Managing change effectively is a source of competitive advantage, yet few organizations do it well.
In a Bain survey, 70 percent of companies said they failed to realize the expected results from recent change initiatives. That rate hasn't changed from similar surveys we conducted in the 1980s and 1990s. And the environment for change is only getting more complex.
A study of 184 global companies and decades of experience with our clients has helped us create a differentiated point of view of what truly drives results.
Change is predictable
Typical change management suggests that much about change is irrational and hard to predict. In fact, delivery risks are highly predictable, measurable and manageable. Most change management programs stall because organizations fail to consider risks of change delivery and implementation. A simple risk assessment at the outset can identify specific risks early, and providing a simple, practical set of actions that dramatically improve the odds of success.
Go beyond installation
Many organizations install a change successfully, but then stumble when they try to realize the anticipated benefits. Installation is relatively easy–it's like designing a new playbook in the sports world. To realize the benefits of the new book, the players have to start using the new plays. That's the hard part: It requires changing the way people behave. Executives who fail to identify and manage the few critical behaviors that need to change will face an uphill battle. The biggest difference between successful and unsuccessful change efforts is breaking past installation and onto realization.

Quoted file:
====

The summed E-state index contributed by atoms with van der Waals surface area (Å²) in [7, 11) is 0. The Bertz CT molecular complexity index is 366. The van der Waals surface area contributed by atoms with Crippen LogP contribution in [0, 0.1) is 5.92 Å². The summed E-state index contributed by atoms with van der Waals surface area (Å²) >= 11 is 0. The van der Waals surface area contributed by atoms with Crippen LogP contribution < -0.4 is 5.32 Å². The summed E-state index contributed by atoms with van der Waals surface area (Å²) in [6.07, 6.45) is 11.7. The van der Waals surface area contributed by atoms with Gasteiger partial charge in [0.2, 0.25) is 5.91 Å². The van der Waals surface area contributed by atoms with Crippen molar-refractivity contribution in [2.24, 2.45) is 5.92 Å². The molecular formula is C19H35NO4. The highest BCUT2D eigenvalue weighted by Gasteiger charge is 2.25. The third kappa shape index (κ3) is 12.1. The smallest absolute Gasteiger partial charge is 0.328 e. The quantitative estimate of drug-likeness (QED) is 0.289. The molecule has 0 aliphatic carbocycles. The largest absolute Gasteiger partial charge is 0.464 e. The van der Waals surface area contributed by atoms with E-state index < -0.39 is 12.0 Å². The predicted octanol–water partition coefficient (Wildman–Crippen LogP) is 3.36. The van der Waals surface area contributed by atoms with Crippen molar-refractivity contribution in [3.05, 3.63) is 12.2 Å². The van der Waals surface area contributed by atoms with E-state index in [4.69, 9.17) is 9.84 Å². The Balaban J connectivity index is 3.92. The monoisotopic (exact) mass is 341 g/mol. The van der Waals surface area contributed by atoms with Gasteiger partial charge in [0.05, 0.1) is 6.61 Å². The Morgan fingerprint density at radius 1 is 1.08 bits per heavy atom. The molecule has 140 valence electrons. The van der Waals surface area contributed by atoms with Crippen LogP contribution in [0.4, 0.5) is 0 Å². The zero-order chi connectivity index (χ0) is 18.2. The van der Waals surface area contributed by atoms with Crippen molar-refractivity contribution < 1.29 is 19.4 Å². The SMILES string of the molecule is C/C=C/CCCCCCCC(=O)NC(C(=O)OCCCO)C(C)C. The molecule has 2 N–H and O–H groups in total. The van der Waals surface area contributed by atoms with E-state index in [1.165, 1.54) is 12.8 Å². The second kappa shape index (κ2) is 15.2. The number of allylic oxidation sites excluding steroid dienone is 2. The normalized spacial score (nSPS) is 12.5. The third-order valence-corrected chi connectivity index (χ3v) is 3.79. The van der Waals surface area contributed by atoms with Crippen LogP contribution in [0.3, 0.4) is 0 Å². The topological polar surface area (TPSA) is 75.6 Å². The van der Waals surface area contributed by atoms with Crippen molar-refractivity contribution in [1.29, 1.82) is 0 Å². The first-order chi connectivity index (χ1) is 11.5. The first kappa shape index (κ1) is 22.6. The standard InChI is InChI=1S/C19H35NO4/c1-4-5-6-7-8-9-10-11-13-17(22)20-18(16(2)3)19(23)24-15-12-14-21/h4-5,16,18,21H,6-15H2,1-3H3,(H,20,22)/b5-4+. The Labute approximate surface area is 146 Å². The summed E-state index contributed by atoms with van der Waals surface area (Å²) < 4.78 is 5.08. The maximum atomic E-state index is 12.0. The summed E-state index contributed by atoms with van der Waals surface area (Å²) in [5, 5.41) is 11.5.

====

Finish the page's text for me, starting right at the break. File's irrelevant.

Build a Sponsorship Spine
For any transformational change to succeed, people have to think and work differently. And to get these new behaviors to stick, they need to be reinforced and celebrated by a connected group of sponsors throughout the organization, the Sponsorship Spine. The direct line boss has the greatest influence over individual behaviors. That is why it's essential to build a Sponsorship Spine from the bottom up. An unbroken chain from the frontline to the C-suite will ensure that people at every level understand their roles and are ready to engage. Sponsorship is a cascading process and a "black hole" anywhere along the line will stop the change process below it. Program managers and senior leaders must continually monitor the health of the Sponsorship Spine, because it is essential to achieving results. If sponsors prove ineffective, they should be coached or, if necessary, replaced.
Realizing results is not easy. It takes time, focus, determination and planning for a future where, even with the best of intentions, things are likely to veer off course. Bain is a partner with the experience to help navigate these tricky waters and help your organization deliver lasting results.